GS-4774 therapeutic vaccine shows little efficacy in people with hepatitis B

Liz Highleyman
Published:
08 December 2016
Harry Janssen, presenting at AASLD 2016. Photo by Liz Highleyman, hivandhepatitis.com

An experimental immune-based therapy for chronic hepatitis B combined with tenofovir was safe and well tolerated but did not lead to greater reductions in hepatitis B surface antigen (HBsAg) than the antiviral alone, according to a study reported at the 2016 AASLD Liver Meeting last month in Boston.

Antiviral therapy using nucleoside/nucleotide analogues such as tenofovir disoproxil fumarate (Viread) or entecavir (Baraclude) is the mainstay of treatment for chronic hepatitis B. While these drugs can suppress hepatitis B virus (HBV) replication during therapy, they seldom lead to a cure as indicated by HBsAg loss and anti-HBs antibody seroconversion.

Chronic hepatitis B is associated with dysfunctional T-cell responses characterised by T-cell exhaustion, and immune-based therapies may help the immune system fight the virus. Improved T-cell responses could potentially reduce HBV DNA and HBsAg levels.

Glossary

transaminase

An enzyme that can be measured in a blood sample that indicates the health of the liver.

Harry Janssen of the Toronto Centre for Liver Diseases and colleagues evaluated GS-4774, a yeast-based therapeutic T-cell vaccine containing a recombinant antigen with HBV core, surface and X proteins, designed to elicit HBV-specific T-cell responses. The vaccine was previously shown to be immunogenic in mice and healthy human volunteers without hepatitis B, and it had a modest effect on HBsAg levels in chronic hepatitis B patients with suppressed HBV viral load.

This multicentre phase 2 study evaluated GS-4774 in 195 people with chronic hepatitis B who were not currently on antiviral treatment. About 60% were men, most were Asian and the median age was approximately 44 years. About a third had previously been treated for hepatitis B using either nucleoside/nucleotide antivirals or interferon.

About 40% of people were hepatitis B 'e' antigen (HBeAg)-positive, most had HBV genotypes B or C and they did not have liver cirrhosis. At baseline they had HBV viral load above 2000 IU/ml, the mean HBV DNA level was approximately 5.8 log10 IU/ml and the mean HBsAg level was 3.7 log10 IU/ml. About 70% had elevated alanine transaminase (ALT) levels.

Participants were randomly allocated to receive tenofovir DF alone or tenofovir plus 2, 10 or 40 'yeast units' of GS-4774 administered as 6 subcutaneous injections every 4 weeks to week 20. The primary study endpoint was the change in HBsAg at week 24.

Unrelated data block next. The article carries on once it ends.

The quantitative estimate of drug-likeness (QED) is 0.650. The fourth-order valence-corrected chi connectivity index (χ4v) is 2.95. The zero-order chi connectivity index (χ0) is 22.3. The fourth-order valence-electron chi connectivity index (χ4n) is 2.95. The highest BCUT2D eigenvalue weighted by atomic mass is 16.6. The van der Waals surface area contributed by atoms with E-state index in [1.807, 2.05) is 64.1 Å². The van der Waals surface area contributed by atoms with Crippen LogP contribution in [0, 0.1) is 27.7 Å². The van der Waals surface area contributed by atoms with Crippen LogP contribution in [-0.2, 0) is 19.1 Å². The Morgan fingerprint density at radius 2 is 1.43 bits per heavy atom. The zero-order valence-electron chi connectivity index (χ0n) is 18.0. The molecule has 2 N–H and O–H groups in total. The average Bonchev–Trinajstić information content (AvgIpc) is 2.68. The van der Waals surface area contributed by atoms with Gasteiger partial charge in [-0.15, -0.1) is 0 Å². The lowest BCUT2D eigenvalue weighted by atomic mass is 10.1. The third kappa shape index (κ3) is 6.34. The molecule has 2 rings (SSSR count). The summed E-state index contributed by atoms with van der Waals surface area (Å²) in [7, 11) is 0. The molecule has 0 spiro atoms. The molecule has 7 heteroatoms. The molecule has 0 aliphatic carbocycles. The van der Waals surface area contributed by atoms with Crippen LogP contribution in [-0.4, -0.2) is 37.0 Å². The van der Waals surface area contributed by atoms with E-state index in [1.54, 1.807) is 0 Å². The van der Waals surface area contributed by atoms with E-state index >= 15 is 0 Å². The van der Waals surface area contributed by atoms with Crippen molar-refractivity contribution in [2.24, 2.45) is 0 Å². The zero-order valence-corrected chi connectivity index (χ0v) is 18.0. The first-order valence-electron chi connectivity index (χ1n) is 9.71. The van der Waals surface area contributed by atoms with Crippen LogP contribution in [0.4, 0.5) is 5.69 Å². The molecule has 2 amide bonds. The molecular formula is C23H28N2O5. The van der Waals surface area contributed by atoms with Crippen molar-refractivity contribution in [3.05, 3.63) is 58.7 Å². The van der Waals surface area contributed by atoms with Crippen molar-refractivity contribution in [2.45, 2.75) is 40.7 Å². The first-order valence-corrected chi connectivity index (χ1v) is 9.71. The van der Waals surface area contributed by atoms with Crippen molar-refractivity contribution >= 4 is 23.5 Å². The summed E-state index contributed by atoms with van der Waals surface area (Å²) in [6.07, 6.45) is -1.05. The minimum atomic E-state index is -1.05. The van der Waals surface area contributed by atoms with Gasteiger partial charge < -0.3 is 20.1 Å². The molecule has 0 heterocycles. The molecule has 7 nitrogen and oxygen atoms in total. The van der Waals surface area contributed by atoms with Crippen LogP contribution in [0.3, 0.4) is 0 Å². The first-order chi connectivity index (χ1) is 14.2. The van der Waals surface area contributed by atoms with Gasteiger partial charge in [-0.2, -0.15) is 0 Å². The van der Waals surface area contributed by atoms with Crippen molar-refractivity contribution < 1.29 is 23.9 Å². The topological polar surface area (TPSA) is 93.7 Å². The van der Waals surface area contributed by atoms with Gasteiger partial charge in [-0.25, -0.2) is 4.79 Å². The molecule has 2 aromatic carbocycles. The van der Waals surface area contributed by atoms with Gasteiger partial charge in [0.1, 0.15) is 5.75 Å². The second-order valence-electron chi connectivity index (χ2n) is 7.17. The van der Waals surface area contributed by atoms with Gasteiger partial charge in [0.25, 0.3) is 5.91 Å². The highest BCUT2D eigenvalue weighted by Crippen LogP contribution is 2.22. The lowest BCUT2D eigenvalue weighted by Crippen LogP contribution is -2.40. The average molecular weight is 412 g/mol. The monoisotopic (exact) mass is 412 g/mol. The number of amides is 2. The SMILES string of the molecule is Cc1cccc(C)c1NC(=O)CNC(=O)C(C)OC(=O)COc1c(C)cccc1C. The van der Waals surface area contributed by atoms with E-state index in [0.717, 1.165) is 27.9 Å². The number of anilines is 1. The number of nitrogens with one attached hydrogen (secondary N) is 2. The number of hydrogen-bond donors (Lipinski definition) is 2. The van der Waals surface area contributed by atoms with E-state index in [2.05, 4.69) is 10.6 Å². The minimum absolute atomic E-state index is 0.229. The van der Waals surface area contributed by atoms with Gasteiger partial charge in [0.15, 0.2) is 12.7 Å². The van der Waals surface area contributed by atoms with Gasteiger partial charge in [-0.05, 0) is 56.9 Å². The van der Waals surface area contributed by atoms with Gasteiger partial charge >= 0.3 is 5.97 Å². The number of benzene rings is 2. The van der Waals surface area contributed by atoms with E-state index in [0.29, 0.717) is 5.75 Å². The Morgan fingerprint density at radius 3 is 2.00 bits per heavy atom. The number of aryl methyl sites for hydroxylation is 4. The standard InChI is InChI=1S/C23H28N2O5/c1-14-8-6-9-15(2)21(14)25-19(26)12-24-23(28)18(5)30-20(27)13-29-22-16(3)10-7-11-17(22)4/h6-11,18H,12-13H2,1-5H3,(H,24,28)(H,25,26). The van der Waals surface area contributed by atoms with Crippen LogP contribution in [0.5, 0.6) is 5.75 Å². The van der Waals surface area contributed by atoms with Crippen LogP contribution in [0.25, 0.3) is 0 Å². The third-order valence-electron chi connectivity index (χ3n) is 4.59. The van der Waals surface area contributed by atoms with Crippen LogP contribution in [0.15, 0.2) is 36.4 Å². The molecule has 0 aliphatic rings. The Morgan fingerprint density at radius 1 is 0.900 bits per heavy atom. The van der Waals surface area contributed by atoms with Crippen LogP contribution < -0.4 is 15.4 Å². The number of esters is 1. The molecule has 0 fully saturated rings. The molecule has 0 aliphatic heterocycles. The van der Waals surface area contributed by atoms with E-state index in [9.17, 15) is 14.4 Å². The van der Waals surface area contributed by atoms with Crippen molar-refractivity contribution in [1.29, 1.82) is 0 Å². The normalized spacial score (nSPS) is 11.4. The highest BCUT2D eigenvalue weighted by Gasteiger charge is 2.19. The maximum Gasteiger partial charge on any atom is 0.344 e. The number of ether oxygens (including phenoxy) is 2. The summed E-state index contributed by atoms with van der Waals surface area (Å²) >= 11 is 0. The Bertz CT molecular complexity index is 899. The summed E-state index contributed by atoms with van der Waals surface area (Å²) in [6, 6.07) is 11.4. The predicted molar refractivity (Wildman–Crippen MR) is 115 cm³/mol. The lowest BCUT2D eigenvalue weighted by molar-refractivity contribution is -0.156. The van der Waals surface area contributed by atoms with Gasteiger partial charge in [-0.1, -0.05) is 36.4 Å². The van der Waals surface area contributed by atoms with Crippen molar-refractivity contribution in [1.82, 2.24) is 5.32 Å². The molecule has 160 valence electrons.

There was no significant difference in mean changes in HBsAg levels between people in the tenofovir monotherapy arm and those treated with GS-4774 at week 24 or 48. There was also no significant difference in the proportions reaching undetectable HBV DNA at week 48 (69-76%).

More people in the GS-4774 arms saw a > 0.5 log10 reduction in HBsAg at week 24, but by week 48 this was just as common in the tenofovir monotherapy arm as in the higher-dose GS-4774 groups (about 10%). Having a > 0.5 log10 HBsAg reduction was associated with higher baseline ALT, being HBeAg-positive and having a specific genetic variation (HLA DRB*15:02). No participants achieved HBsAg loss.

Among HBeAg-positive people, only those treated with GS-4774 experienced HBeAg loss (5 people) or seroconversion (3 people).

Treatment with GS-4774 was generally safe and well tolerated, with no serious adverse events or discontinuations due to adverse events. The most frequently reported adverse event was injection site reactions, ranging from 37% in the lowest-dose GS-4774 arm to 86% in the highest-dose arm.

"GS-4774 in combination with tenofovir DF was safe and well-tolerated in patients with chronic HBV infection," the researchers concluded, but "GS-4774 administration did not result in greater reductions in HBsAg."

Janssen said that while the results were disappointing, negative studies are also informative. He suggested therapeutic vaccines are "still an interesting option" – likely as part of combination therapy, or used after other agents bring down HBV viral load – but it will be "a long and winding road to get a functional cure for hepatitis B."

Reference

Janssen HL et al. Safety and efficacy of GS-4774 in combination with TDF in patients with chronic hepatitis B not on antiviral medication. Hepatology Special Issue, The 67th Meeting of the American Association for the Study of Liver Diseases: The Liver Meeting, abstract 231, Boston, 2016.

View abstract